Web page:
In general, new releases of Reason are not beset by bugs and 'unfinishedness' in quite the same way as some other software. But, as bad luck would have it, a number of issues were spotted following the launch of the major rebuild that was version 3.0. Some of the problems that surfaced were a little obscure and didn't affect all users; nevertheless, Propellerheads were straight on the case, developing fixes and pushing an update through beta-testing (once again, undertaken with the help of the user base). The result is version 3.0.3, which is available for download now. This release was apparently preceded by v3.0.2 just a few hours earlier, but another bug was discovered and very quickly fixed!
If you've had issues with Keyboard Control causing Reason to crash, strange pattern-change automation behaviour, 'Bad Format' warnings with NNXT patch or song names containing exotic characters, odd loud noises at the end of a loop during loop playback, or unusual parameter-change behaviour, this update is essential. A range of other niggly issues, documented on Propellerhead's web site, are also resolved.
The update doesn't just bug-fix: direct remote support has been added for M-Audio's Ozonic controller keyboard and Frontier Design Group's Tranzport wireless controller, and sequencer track mute and solo buttons can now be controllable via the Remote protocol. In addition, the team have taken the opportunity to tighten up the program. Overall performance has been improved and sample loading has been further optimised so that everything runs a little more quickly.
A word of warning, though: v3.0.3 Song files probably won't be compatible with Reason 3.0. Anyone working with Refill Packer is advised to download the 3.0.3 update of that software, with a similar proviso: Refills created with the latest version of Refill Packer may not be compatible with Reason 3.0. If you're swapping Songs or Refills with collaborators, make sure everyone's updated.
It's also worth noting that the 3.0.3 update release has seen the system requirements for Reason change. Apple's G3 processor is no longer recommended, and a Pentium 3-equipped PC running at 600MHz is now the minimum, rather than the same processor running at 300MHz. Apparently, the software will run under Mac OS 10.2, but an anomaly that occurs under 10.2.8 makes upgrading to 10.3 or higher highly recommended. Other requirements — such as minimum 256MB RAM and 2GB free hard disk space — remain unchanged. The download is quite big (112MB for Mac and 103MB for PC) so broadband, or a friend so equipped, is preferable. Have your master discs and registration card handy too, for the reinstallation process.
I was posed an interesting question by one of the SOS team recently: how to set up two samples, such as an open and closed h-hat, to operate exclusively within NNXT. Drum voices eight and nine on Redrum have a switch for setting up just this option, precisely to allow the creation of authentic hi-hat patterns, but there's no explicit analogue within NNXT. This strange omission becomes stranger when you think of the opportunities for drum-kit creation within the super sampler.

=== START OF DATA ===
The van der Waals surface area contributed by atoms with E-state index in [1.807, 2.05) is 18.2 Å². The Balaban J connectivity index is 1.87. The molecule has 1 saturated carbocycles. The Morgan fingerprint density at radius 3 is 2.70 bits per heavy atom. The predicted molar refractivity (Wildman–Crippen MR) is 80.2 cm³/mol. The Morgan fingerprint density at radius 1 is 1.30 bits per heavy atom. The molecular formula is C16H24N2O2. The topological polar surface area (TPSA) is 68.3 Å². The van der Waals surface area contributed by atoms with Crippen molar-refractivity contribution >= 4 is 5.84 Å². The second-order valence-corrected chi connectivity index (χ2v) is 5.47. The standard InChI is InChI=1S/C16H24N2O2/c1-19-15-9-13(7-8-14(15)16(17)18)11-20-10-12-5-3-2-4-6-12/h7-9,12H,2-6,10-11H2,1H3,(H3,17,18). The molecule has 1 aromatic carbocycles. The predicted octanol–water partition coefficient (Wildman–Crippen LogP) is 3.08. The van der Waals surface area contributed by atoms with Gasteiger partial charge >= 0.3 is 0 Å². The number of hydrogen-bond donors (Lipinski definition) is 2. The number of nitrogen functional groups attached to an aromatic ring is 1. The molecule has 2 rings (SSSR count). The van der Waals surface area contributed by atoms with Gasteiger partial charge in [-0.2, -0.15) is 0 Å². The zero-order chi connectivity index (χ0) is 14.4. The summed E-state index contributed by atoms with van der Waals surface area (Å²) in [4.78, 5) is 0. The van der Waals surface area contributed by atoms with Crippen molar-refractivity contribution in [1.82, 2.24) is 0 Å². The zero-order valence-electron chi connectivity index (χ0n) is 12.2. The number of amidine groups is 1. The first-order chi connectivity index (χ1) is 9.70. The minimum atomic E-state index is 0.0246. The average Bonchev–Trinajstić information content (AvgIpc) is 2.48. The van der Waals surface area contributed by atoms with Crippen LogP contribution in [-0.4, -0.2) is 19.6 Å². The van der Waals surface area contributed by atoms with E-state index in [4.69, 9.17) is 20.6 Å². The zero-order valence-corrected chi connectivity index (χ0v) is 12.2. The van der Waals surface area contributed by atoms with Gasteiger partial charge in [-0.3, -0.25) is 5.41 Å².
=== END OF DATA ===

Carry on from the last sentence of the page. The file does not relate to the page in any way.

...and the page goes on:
A simple solution adopted by some Refill developers (including Propellerheads!) is to group the two samples and assign a polyphony value of '1' to the group. This solves the problem of not allowing the two sounds to play simultaneously, and playing the closed hat sound does cut off the open hat. It's a solution that will work in many situations, but the way in which some samples are cut off may be a little too unnatural for others.
There is another solution, of sorts, using v3's Combinator. Create the drum kit you're after, minus hi-hats and any other sets of samples requiring exclusive performance (bongos or other hand drums, for example) in an NNXT lodged in a Combinator. Now add a Redrum and assign closed and open hi-hats to voice slots eight and nine, enabling the exclusive switch.
The trick here is to use the Combinator's Programmer to set up key ranges so that the main drum kit and the subsidiary samples assigned to the Redrum can be played as if one device. The easiest approach is as follows:
Make sure no samples are assigned, in NNXT, to the keys you'd like to trigger your hi-hats. These would be G1 and G#1, which play voices eight and nine in Redrum.
Now assign a key range (or just those two notes for Redrum) in the Combinator programmer. Remember to include a mixer device in your new Combi.
You might think you're losing the ability to velocity-switch between different types of hi-hat sample, but by adding extra Redrums and also setting their velocity ranges in the Combinator programmer, you can overcome this problem. There will be some loading issues with a patch such as this, and the Combi will be a little unwieldy, especially if you add a couple of Spider Audio devices to submix velocity-switched multiple Redrums. However, the result is a more natural-sounding drum kit, most of which will have all the sound-shaping options at NNXT's disposal. Just the 'exclusive' samples loaded into the Redrum(s) will be lacking these options, although any effects added in-line with devices in a Combinator effectively become part of the Combi patch.